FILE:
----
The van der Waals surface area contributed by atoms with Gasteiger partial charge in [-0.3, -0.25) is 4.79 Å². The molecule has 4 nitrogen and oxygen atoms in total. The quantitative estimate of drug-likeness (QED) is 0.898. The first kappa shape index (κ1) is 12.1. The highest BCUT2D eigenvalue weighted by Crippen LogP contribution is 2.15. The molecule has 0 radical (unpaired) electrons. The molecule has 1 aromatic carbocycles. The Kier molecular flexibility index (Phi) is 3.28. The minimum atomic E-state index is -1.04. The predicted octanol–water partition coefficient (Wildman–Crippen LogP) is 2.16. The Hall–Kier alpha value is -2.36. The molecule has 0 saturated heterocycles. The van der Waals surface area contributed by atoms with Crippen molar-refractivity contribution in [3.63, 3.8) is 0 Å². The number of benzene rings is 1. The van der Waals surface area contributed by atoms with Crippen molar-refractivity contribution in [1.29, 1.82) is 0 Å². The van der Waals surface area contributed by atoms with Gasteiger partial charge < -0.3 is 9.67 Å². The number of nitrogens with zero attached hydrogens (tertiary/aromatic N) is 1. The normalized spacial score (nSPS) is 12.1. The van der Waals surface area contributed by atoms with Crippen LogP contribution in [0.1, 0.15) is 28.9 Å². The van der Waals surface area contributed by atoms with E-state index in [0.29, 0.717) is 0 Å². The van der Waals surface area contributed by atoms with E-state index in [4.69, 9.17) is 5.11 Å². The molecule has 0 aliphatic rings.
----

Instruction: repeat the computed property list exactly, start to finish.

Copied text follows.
The van der Waals surface area contributed by atoms with Gasteiger partial charge in [-0.3, -0.25) is 4.79 Å². The molecule has 4 nitrogen and oxygen atoms in total. The quantitative estimate of drug-likeness (QED) is 0.898. The first kappa shape index (κ1) is 12.1. The highest BCUT2D eigenvalue weighted by Crippen LogP contribution is 2.15. The molecule has 0 radical (unpaired) electrons. The molecule has 1 aromatic carbocycles. The Kier molecular flexibility index (Phi) is 3.28. The minimum atomic E-state index is -1.04. The predicted octanol–water partition coefficient (Wildman–Crippen LogP) is 2.16. The Hall–Kier alpha value is -2.36. The molecule has 0 saturated heterocycles. The van der Waals surface area contributed by atoms with Crippen molar-refractivity contribution in [3.63, 3.8) is 0 Å². The number of benzene rings is 1. The van der Waals surface area contributed by atoms with Crippen molar-refractivity contribution in [1.29, 1.82) is 0 Å². The van der Waals surface area contributed by atoms with Gasteiger partial charge < -0.3 is 9.67 Å². The number of nitrogens with zero attached hydrogens (tertiary/aromatic N) is 1. The normalized spacial score (nSPS) is 12.1. The van der Waals surface area contributed by atoms with Crippen LogP contribution in [0.1, 0.15) is 28.9 Å². The van der Waals surface area contributed by atoms with E-state index in [0.29, 0.717) is 0 Å². The van der Waals surface area contributed by atoms with E-state index in [4.69, 9.17) is 5.11 Å². The molecule has 0 aliphatic rings.